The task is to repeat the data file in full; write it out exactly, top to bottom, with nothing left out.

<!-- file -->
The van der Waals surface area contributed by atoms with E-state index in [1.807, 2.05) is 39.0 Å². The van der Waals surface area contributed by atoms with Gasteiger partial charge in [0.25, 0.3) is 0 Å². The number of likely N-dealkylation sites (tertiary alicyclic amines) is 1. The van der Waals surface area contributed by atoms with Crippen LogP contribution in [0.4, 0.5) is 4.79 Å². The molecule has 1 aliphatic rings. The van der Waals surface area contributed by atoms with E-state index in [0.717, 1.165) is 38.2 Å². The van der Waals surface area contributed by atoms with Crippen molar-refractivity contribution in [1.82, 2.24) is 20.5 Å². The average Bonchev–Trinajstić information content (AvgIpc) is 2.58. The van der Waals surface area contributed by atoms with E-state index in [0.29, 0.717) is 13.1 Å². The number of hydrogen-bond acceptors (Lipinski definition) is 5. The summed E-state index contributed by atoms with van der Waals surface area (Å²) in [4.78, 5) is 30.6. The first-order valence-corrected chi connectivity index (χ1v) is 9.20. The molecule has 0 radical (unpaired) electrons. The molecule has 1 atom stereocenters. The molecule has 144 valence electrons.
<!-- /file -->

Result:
The van der Waals surface area contributed by atoms with E-state index in [1.807, 2.05) is 39.0 Å². The van der Waals surface area contributed by atoms with Gasteiger partial charge in [0.25, 0.3) is 0 Å². The number of likely N-dealkylation sites (tertiary alicyclic amines) is 1. The van der Waals surface area contributed by atoms with Crippen LogP contribution in [0.4, 0.5) is 4.79 Å². The molecule has 1 aliphatic rings. The van der Waals surface area contributed by atoms with E-state index in [0.717, 1.165) is 38.2 Å². The van der Waals surface area contributed by atoms with Crippen molar-refractivity contribution in [1.82, 2.24) is 20.5 Å². The average Bonchev–Trinajstić information content (AvgIpc) is 2.58. The van der Waals surface area contributed by atoms with E-state index in [0.29, 0.717) is 13.1 Å². The number of hydrogen-bond acceptors (Lipinski definition) is 5. The summed E-state index contributed by atoms with van der Waals surface area (Å²) in [4.78, 5) is 30.6. The first-order valence-corrected chi connectivity index (χ1v) is 9.20. The molecule has 0 radical (unpaired) electrons. The molecule has 1 atom stereocenters. The molecule has 144 valence electrons.